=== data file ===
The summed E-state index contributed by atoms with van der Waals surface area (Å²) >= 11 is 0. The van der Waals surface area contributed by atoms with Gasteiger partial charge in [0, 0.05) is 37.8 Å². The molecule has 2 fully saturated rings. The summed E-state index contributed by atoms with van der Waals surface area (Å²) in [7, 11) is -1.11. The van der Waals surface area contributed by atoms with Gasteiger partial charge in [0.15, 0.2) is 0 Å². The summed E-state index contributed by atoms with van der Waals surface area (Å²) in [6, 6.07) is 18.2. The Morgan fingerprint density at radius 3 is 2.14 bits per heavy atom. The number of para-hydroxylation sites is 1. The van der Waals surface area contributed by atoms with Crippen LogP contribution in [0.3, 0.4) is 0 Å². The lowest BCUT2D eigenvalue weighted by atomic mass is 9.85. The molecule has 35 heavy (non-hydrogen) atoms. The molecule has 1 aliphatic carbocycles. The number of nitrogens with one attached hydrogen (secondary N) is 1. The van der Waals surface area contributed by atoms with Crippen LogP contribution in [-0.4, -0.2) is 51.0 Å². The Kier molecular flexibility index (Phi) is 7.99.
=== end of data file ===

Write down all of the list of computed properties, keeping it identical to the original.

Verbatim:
The summed E-state index contributed by atoms with van der Waals surface area (Å²) >= 11 is 0. The van der Waals surface area contributed by atoms with Gasteiger partial charge in [0, 0.05) is 37.8 Å². The molecule has 2 fully saturated rings. The summed E-state index contributed by atoms with van der Waals surface area (Å²) in [7, 11) is -1.11. The van der Waals surface area contributed by atoms with Gasteiger partial charge in [0.15, 0.2) is 0 Å². The summed E-state index contributed by atoms with van der Waals surface area (Å²) in [6, 6.07) is 18.2. The Morgan fingerprint density at radius 3 is 2.14 bits per heavy atom. The number of para-hydroxylation sites is 1. The van der Waals surface area contributed by atoms with Crippen LogP contribution in [0.3, 0.4) is 0 Å². The lowest BCUT2D eigenvalue weighted by atomic mass is 9.85. The molecule has 35 heavy (non-hydrogen) atoms. The molecule has 1 aliphatic carbocycles. The number of nitrogens with one attached hydrogen (secondary N) is 1. The van der Waals surface area contributed by atoms with Crippen LogP contribution in [-0.4, -0.2) is 51.0 Å². The Kier molecular flexibility index (Phi) is 7.99.